June 3, 2012
Robert Watson, Ph.D.
American Studies Program
3601 N. Military Trail
Boca Raton, FL 33431
RE: The Hindenberg as a “teachable moment” – Some comments on your op-ed in today’s Sun Sentinel
My dear Professor,
First, “God is in the details”. [You may wish to insert your own choice for an all knowing individual. It is still a bit early, even for one consumed by solipsism such as Lord Barack the Beneficent to install himself as the supreme intelligent design simian-like watch maker, however.]
“Lakehurst, America’s first international airport” ain’t quite true. It’s akin to being a little bit pregnant. That Lakehurst was America’s first international airport for dirigibles there can be no doubt. It is both a distinction and a difference.
When I was in the drilling business – oil & gas, no teeth – in my Sisyphean task to become a one percenter I recall seeing some mineral leases on properties in Oklahoma. The standard API lease, one that is still in use, had more than adequate space for exclusions. Helium was always excluded from leases on Oklahoma properties. At the time almost all recoverable helium was in Oklahoma.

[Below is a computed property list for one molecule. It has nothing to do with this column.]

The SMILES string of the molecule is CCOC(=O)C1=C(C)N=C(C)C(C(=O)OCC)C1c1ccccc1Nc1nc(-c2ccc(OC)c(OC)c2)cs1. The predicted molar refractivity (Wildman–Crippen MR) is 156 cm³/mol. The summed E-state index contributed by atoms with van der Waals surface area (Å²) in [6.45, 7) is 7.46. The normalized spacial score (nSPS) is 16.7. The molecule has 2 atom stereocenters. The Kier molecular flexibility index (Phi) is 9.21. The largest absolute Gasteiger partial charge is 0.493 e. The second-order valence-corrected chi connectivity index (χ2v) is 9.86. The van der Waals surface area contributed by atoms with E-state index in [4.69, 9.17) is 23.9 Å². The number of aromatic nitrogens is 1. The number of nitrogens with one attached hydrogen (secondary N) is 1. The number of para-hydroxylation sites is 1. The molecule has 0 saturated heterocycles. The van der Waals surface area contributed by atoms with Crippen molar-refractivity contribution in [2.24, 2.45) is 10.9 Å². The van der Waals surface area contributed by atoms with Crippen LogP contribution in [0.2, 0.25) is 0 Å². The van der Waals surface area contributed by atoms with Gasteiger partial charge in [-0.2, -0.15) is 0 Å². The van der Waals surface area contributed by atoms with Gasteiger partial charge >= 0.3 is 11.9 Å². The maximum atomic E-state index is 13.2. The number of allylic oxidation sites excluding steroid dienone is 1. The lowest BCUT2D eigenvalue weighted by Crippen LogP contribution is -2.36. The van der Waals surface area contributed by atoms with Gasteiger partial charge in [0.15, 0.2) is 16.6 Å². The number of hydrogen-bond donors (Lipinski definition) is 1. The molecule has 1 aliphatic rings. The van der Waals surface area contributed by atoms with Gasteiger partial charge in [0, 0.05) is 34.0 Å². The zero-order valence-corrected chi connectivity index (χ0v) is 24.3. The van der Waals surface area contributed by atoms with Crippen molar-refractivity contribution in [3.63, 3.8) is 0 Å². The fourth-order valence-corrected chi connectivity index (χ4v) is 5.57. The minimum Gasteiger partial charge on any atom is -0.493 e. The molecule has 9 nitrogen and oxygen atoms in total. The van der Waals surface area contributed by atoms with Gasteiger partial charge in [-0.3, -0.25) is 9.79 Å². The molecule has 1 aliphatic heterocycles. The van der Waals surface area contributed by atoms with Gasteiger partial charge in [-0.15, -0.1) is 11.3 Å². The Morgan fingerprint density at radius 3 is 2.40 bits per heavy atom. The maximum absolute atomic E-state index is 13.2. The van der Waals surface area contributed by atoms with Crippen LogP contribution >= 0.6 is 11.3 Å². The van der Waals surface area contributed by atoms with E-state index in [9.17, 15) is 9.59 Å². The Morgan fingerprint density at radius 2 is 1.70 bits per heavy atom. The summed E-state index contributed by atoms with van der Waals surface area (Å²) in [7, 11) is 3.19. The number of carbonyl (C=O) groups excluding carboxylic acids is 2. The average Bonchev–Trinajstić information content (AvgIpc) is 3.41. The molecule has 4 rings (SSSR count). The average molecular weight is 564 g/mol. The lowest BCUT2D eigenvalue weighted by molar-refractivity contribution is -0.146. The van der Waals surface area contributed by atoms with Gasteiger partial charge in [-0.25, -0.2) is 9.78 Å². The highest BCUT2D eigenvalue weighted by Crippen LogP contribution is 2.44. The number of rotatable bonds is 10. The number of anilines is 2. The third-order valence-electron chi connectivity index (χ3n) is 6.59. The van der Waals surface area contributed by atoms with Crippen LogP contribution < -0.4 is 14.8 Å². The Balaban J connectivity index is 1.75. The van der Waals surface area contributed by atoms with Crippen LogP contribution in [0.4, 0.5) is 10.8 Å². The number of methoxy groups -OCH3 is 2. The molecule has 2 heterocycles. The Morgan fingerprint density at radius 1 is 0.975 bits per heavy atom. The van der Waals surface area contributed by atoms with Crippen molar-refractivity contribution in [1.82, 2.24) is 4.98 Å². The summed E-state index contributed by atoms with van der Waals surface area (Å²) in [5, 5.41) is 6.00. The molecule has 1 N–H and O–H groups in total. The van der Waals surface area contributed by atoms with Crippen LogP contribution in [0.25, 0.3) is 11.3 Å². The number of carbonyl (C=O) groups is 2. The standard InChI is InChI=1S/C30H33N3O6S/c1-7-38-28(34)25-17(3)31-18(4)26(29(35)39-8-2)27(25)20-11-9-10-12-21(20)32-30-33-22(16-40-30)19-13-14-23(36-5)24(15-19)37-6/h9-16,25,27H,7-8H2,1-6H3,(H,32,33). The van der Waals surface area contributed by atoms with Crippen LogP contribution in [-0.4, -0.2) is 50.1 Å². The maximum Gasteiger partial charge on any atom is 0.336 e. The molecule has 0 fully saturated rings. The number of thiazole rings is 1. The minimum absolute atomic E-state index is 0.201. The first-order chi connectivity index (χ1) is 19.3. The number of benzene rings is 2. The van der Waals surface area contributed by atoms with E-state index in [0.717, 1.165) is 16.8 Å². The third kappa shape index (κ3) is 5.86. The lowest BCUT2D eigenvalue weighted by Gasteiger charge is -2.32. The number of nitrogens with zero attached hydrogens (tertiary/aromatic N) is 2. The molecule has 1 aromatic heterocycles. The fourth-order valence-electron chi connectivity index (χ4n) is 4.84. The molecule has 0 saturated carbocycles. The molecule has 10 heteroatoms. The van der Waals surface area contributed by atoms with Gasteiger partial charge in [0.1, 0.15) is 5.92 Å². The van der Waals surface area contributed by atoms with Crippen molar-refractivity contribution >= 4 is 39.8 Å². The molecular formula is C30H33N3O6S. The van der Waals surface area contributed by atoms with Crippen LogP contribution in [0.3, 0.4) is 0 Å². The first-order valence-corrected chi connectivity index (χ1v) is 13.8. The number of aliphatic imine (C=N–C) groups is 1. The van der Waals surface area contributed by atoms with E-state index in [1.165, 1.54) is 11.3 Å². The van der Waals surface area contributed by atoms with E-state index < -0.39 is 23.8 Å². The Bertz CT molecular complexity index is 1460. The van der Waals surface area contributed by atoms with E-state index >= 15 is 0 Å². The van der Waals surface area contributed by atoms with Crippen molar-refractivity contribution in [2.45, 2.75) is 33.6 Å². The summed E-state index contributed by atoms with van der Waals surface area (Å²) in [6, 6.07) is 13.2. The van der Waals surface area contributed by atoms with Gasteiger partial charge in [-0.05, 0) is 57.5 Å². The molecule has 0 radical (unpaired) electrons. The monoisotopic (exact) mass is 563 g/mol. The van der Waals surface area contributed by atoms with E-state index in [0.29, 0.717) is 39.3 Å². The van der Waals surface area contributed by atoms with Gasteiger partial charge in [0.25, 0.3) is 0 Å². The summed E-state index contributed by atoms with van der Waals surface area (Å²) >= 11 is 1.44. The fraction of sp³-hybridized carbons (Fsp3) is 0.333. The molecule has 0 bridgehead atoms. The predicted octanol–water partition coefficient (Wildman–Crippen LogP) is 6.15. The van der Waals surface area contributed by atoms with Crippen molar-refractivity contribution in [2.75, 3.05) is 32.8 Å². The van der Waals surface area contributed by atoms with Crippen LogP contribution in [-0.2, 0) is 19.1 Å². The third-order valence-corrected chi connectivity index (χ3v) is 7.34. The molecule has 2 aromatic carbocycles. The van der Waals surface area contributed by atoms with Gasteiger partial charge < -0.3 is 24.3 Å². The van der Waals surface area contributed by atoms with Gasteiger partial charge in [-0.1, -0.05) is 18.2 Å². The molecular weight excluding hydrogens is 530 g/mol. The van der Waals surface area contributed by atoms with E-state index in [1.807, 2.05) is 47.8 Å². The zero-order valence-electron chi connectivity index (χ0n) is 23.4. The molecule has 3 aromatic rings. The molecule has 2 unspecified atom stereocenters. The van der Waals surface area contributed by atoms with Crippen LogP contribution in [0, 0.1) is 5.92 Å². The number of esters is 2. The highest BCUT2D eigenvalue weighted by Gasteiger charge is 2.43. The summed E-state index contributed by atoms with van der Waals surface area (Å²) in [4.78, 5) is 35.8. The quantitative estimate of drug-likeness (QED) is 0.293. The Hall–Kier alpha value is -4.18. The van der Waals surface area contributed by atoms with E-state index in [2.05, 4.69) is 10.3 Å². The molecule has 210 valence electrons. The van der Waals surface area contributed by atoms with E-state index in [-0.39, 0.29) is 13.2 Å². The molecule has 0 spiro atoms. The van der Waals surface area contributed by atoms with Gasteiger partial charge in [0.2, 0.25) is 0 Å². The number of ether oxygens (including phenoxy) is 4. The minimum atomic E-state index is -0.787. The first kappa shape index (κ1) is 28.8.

The reason why the Hindenberg exploded into flames after crashing was because the United States would not sell helium to Germany. Helium was considered to be a natural resource vital to the defense of our country and was not exported.
When the Hindenberg crashed, hydrogen, a most volatile gas, burst into flames. If it had been filled with helium it still would have crashed but would not have burst into flames.
I mention this because a “teachable moment” is upon us.
The Secretary of Defense, Leon Panetta, is in Vietnam. One of his stops will be at Cam Ranh Bay. It has the physical attributes to be one of the great naval bases in the Pacific. Indeed, the United States Navy thought so.
The official reason is to coordinate the ongoing search for American MIAs. The real reason is to remind China that the Pacific Ocean is not a lake.
Some old White guy said that there are no permanent allies, that there are no permanent enemies, but that there are “permanent interests”.
I know that there is a lot of oil in the waters surrounding China.
The world has not seen a navy grow like China’s since the Germans and the Japanese in the 1920s and 1930s, notwithstanding the noble Nobel Prizes awarded to Kellogg and Briand for saying nay.
2,500 United States Marines are now based in Australia
In the coming years the only legitimate threat to China’s growing like Topsy navy will be the United States. Marines in Australia and Cam Ranh Bay as a homeport to some of those big ass American carriers, some of those nasty nuclear armed frigates, and a few hunter/killer submarines and…who knows.
I think the word in Chinese for Vietnam is “further south”
As I said, a truly teachable moment.